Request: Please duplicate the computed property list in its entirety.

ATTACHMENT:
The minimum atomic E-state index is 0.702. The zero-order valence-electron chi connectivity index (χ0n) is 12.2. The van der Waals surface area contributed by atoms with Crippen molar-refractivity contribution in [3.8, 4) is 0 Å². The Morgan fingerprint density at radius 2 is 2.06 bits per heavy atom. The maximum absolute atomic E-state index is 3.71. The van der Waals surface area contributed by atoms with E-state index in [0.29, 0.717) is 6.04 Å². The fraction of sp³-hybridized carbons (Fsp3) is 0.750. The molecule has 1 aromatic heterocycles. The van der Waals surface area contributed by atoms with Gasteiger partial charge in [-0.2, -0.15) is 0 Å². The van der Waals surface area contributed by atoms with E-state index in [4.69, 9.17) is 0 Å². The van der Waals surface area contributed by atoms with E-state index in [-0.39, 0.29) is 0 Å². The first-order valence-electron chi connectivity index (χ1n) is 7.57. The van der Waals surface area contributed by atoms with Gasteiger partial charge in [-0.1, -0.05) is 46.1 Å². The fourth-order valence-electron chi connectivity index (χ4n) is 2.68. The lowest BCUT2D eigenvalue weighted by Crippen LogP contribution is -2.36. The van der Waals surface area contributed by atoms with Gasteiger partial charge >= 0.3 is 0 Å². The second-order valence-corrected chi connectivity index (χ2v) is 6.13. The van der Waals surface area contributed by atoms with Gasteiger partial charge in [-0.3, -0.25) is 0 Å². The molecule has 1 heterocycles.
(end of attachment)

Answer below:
The minimum atomic E-state index is 0.702. The zero-order valence-electron chi connectivity index (χ0n) is 12.2. The van der Waals surface area contributed by atoms with Crippen molar-refractivity contribution in [3.8, 4) is 0 Å². The Morgan fingerprint density at radius 2 is 2.06 bits per heavy atom. The maximum absolute atomic E-state index is 3.71. The van der Waals surface area contributed by atoms with E-state index in [0.29, 0.717) is 6.04 Å². The fraction of sp³-hybridized carbons (Fsp3) is 0.750. The molecule has 1 aromatic heterocycles. The van der Waals surface area contributed by atoms with Gasteiger partial charge in [-0.2, -0.15) is 0 Å². The van der Waals surface area contributed by atoms with E-state index in [4.69, 9.17) is 0 Å². The van der Waals surface area contributed by atoms with E-state index in [-0.39, 0.29) is 0 Å². The first-order valence-electron chi connectivity index (χ1n) is 7.57. The van der Waals surface area contributed by atoms with Gasteiger partial charge in [-0.1, -0.05) is 46.1 Å². The fourth-order valence-electron chi connectivity index (χ4n) is 2.68. The lowest BCUT2D eigenvalue weighted by Crippen LogP contribution is -2.36. The van der Waals surface area contributed by atoms with Gasteiger partial charge >= 0.3 is 0 Å². The second-order valence-corrected chi connectivity index (χ2v) is 6.13. The van der Waals surface area contributed by atoms with Gasteiger partial charge in [-0.3, -0.25) is 0 Å². The molecule has 1 heterocycles.